These facts are nothing new, and it is unbelievable to me that the EPA has not actually announced publicly yet that CO2 and cars are bad for the environment are adding to global climate change.

On the upside, however, once the EPA makes the official announcement, it means that regulations will be set in place. Regulations should have been in place a long time ago, but I’ll take it now instead of later.

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Rape Victim Accused of False Report

Posted by karmalily on April 3, 2009

This is just infuriating. From The Curvature:

A woman was raped at gunpoint while working for a convenience store, and reported her rape – as, you know, cops, the government, and well-meaning people are always encouraging her and other rape victims to do. Her rape was even “real” rape – since, you know, it was at gunpoint and committed by a total stranger and therefore lacking most sufficient “gray areas.”

But still, the police did not believe the victim….

Instead, they accused her of a false report and put her in jail.


First, the police and other officials should always give victims of any crime the benefit of the doubt when they first come into the station. The police are supposed to protect and serve, right? So how can they serve those who they just plain don’t give a shit about? In this particular case (and for others too) no investigation had been done. They just assumed she was a liar.

Second, as Cara at the Curvature notes,

Seemingly, it does matter that rather than doing an investigation, which likely could have verified her accusation rather easily, police instead failed to do that investigation and made their own accusation based on assumption.

Assumptions of what, I don’t know. How she was acting during reporting? How much physical evidence there was?

They had no basis to not believe the victim. They simply chose to arrest her.

And third, the worst part of this whole case is that her rapist, who could’ve been caught if they had believed the victim and went after him, raped other women after raping the victim.

Everyone knows that rape is horrible. However, there are many people who do not see all rape as rape. For example, there are people that think some women “deserve” to be raped because of their clothes. Seriously. Then there are people that don’t think rape can happen if the victim and rapist know one another. Yeah, these people are obviously fucked up, but we need to realize that there are people like this. Until all rape is taken as seriously as it should be, cases like this will continue to happen.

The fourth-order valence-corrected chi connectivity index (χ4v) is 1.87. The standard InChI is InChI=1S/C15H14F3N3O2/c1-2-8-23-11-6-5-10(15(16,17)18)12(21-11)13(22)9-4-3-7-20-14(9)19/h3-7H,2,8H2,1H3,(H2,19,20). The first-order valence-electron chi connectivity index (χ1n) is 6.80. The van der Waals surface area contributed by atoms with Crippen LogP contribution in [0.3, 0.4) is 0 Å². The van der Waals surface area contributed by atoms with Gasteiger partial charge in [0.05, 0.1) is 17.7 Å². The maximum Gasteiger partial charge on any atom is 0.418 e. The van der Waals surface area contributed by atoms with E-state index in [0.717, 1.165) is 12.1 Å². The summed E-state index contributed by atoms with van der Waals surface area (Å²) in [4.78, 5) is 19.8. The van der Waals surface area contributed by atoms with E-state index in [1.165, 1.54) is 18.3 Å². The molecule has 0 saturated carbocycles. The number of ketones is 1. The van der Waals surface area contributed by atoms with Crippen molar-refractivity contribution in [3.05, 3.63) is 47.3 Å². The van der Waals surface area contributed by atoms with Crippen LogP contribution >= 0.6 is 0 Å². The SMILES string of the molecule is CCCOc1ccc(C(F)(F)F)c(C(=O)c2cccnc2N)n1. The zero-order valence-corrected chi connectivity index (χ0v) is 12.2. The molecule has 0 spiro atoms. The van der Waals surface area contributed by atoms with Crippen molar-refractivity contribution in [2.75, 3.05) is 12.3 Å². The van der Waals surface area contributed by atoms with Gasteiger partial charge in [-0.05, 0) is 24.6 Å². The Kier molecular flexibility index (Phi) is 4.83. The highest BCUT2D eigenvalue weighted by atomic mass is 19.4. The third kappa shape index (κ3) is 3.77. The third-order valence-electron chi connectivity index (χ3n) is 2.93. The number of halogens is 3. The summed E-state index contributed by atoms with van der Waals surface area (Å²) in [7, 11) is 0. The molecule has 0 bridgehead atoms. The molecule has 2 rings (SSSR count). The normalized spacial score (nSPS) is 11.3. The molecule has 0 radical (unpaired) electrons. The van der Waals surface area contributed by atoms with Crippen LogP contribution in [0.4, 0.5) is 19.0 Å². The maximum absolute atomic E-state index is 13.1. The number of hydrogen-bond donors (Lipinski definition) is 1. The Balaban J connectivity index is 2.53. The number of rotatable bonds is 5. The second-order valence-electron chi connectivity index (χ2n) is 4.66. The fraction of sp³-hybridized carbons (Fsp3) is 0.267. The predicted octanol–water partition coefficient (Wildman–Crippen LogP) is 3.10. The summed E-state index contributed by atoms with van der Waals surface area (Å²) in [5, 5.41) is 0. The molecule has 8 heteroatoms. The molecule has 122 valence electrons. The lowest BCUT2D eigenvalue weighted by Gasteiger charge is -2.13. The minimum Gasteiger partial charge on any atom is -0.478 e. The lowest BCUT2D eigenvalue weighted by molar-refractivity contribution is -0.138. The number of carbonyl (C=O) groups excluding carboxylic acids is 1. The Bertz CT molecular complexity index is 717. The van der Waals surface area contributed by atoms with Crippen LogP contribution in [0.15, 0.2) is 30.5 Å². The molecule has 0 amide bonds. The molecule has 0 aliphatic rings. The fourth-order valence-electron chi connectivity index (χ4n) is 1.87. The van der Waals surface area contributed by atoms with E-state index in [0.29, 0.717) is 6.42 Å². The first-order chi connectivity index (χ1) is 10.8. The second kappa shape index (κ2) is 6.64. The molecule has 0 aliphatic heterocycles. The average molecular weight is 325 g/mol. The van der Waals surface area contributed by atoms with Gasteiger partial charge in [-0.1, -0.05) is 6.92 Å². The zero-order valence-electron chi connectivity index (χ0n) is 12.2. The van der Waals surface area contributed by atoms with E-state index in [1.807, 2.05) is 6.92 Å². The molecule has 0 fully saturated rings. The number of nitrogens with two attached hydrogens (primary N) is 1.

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Iowa Approves Same-Sex marriage!!!

Posted by karmalily on April 3, 2009

Iowa has become the third state to approve same-sex marriage. The state’s supreme court ruled that the ban that had been in place was unconstitional. From The NY Times:

The Supreme Court said same-sex marriages could begin in Iowa in as soon as 21 days, making Iowa only the third state in the nation, along with Massachusetts and Connecticut, to legalize gay marriage. …

“We have a constitutional duty to ensure equal protection of the law,” the Iowa justices wrote in their opinion. “If gay and lesbian people must submit to different treatment without an exceedingly persuasive justification, they are deprived of the benefits of the principle of equal protection upon which the rule of law is founded.”

Now we just have to work on the other 47 states. I’m thrilled about this news, but as soon as I got over my initial “woot”-ness, I remembered that in the rest of the country same-sex couples are still banned from getting married. It’s ridiculous. There is no logical reason why homosexuals should not be allowed to get married. Everyone I’ve ever argued about this with was unable to come up with a decent reason why it should be illegal. Usually, opponents just hide behind some weak religious arguments, or they are simply prejudice against homosexuals. Lame. We should be embracing love. Not discriminating against it.

Posted in Uncategorized | 1 Comment »

Immigrant detainee deaths ignored?

Posted by karmalily on April 2, 2009

It doesn’t take a genius to realize that immigrants are not treated well in this country. But this is unbelievable. From the NY Times:

The hand-scrawled letter from a New Jersey jail was urgent. An immigration detainee had died that day, Sept. 9, 2005, a fellow inmate wrote in broken English, describing chest pains and pleas for medical attention that went unheeded until too late.

“Death… need to be investigated,” he urged a loccal group that corresponded with foreigners held for deportation at the jail, the Monmouth County Correctional Institute in Freehold. “We care very much because that can happen to anyone of us.”